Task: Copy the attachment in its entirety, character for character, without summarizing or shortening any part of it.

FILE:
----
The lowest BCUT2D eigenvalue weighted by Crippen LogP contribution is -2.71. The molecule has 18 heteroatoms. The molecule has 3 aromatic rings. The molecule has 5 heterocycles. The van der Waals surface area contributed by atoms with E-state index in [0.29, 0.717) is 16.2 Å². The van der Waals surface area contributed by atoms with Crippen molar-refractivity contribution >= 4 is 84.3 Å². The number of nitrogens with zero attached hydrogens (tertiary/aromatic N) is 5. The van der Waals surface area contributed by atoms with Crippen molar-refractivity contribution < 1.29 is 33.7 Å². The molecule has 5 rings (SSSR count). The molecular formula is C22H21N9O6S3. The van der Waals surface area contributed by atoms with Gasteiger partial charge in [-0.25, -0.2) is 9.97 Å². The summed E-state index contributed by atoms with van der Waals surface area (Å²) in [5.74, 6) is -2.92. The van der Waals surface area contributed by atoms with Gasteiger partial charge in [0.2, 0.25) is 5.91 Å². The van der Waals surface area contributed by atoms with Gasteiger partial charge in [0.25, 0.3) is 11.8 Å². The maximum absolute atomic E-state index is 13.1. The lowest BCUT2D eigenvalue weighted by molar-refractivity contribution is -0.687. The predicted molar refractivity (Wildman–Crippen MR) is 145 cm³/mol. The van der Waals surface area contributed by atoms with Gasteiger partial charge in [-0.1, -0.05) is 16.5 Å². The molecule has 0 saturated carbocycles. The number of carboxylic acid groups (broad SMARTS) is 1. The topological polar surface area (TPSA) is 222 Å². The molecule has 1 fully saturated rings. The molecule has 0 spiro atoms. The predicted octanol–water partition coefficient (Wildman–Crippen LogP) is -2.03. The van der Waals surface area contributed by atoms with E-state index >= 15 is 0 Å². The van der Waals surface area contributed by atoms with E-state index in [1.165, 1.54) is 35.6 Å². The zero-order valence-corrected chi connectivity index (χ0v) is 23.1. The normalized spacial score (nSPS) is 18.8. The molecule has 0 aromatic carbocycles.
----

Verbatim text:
The lowest BCUT2D eigenvalue weighted by Crippen LogP contribution is -2.71. The molecule has 18 heteroatoms. The molecule has 3 aromatic rings. The molecule has 5 heterocycles. The van der Waals surface area contributed by atoms with E-state index in [0.29, 0.717) is 16.2 Å². The van der Waals surface area contributed by atoms with Crippen molar-refractivity contribution >= 4 is 84.3 Å². The number of nitrogens with zero attached hydrogens (tertiary/aromatic N) is 5. The van der Waals surface area contributed by atoms with Crippen molar-refractivity contribution < 1.29 is 33.7 Å². The molecule has 5 rings (SSSR count). The molecular formula is C22H21N9O6S3. The van der Waals surface area contributed by atoms with Gasteiger partial charge in [-0.25, -0.2) is 9.97 Å². The summed E-state index contributed by atoms with van der Waals surface area (Å²) in [5.74, 6) is -2.92. The van der Waals surface area contributed by atoms with Gasteiger partial charge in [0.2, 0.25) is 5.91 Å². The van der Waals surface area contributed by atoms with Gasteiger partial charge in [0.25, 0.3) is 11.8 Å². The maximum absolute atomic E-state index is 13.1. The lowest BCUT2D eigenvalue weighted by molar-refractivity contribution is -0.687. The predicted molar refractivity (Wildman–Crippen MR) is 145 cm³/mol. The van der Waals surface area contributed by atoms with Gasteiger partial charge in [-0.1, -0.05) is 16.5 Å². The molecule has 0 saturated carbocycles. The number of carboxylic acid groups (broad SMARTS) is 1. The topological polar surface area (TPSA) is 222 Å². The molecule has 1 fully saturated rings. The molecule has 0 spiro atoms. The predicted octanol–water partition coefficient (Wildman–Crippen LogP) is -2.03. The van der Waals surface area contributed by atoms with E-state index >= 15 is 0 Å². The van der Waals surface area contributed by atoms with E-state index in [1.165, 1.54) is 35.6 Å². The zero-order valence-corrected chi connectivity index (χ0v) is 23.1. The normalized spacial score (nSPS) is 18.8. The molecule has 0 aromatic carbocycles.